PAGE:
Overcome with Corbynista euphoria, as so may others have been in the last 48 hours, I popped into town this morning to buy some new shoes. To welcome the first signs of the coming socialist republic, I didn’t just buy new shoes – for the first time since Michael Foot was party leader, I bought an entirely new style of shoe. This symbolic shift from the three-hole hard leather to the five-hole soft leather Doc Marten represents not – as my critics have claimed – that the shop did not have any of the former in stock in the right size but the deeply-held belief, shared by Jeremy and I, that the labour movement is a broad church. Co-operation requires concessions, and it is incumbent upon us all to welcome diversity and change.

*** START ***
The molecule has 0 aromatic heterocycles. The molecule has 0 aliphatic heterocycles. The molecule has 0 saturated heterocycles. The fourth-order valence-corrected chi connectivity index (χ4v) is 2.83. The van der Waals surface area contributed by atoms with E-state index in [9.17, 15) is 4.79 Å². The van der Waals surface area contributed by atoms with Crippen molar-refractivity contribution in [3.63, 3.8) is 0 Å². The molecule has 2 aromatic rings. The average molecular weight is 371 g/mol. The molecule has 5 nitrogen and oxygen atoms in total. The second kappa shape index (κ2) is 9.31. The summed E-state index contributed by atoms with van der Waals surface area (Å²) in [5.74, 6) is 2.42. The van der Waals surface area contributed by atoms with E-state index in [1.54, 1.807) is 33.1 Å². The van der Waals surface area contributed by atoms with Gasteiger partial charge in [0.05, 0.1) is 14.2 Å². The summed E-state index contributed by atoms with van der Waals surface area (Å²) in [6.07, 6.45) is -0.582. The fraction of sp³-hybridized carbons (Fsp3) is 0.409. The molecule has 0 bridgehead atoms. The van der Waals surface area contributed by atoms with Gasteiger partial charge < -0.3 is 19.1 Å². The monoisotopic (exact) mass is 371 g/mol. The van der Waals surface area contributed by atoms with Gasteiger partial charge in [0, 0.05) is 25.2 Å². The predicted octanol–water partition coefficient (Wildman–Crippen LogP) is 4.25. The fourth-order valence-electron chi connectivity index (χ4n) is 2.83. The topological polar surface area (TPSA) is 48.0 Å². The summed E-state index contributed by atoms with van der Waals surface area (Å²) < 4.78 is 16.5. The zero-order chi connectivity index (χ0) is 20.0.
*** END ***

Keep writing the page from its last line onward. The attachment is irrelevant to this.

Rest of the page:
However, after lengthy discussions over the weekend, it became clear that our new leader was utterly intransigent on the question of home-knitted sweaters and would never embrace our revolutionary comrade, the noble cardigan. This is a key point of difference on policy which I believe it would be dishonest to deny exists. If Jeremy’s clear victory on Saturday demonstrated anything, it was a desire for politicians to be true to what they believe – I want to abide by this. Given this difference, I would find it difficult to abide by the collective responsibility that comes with serving in the shadow cabinet.
Furthermore, I must denounce as groundless rumour the vile calumny, being circulated by disgruntled Blairites and the Tory press, that I intend to cease wearing black t-shirts to everything – as hopefully today’s other new purchases in the backdrop of the above picture make clear.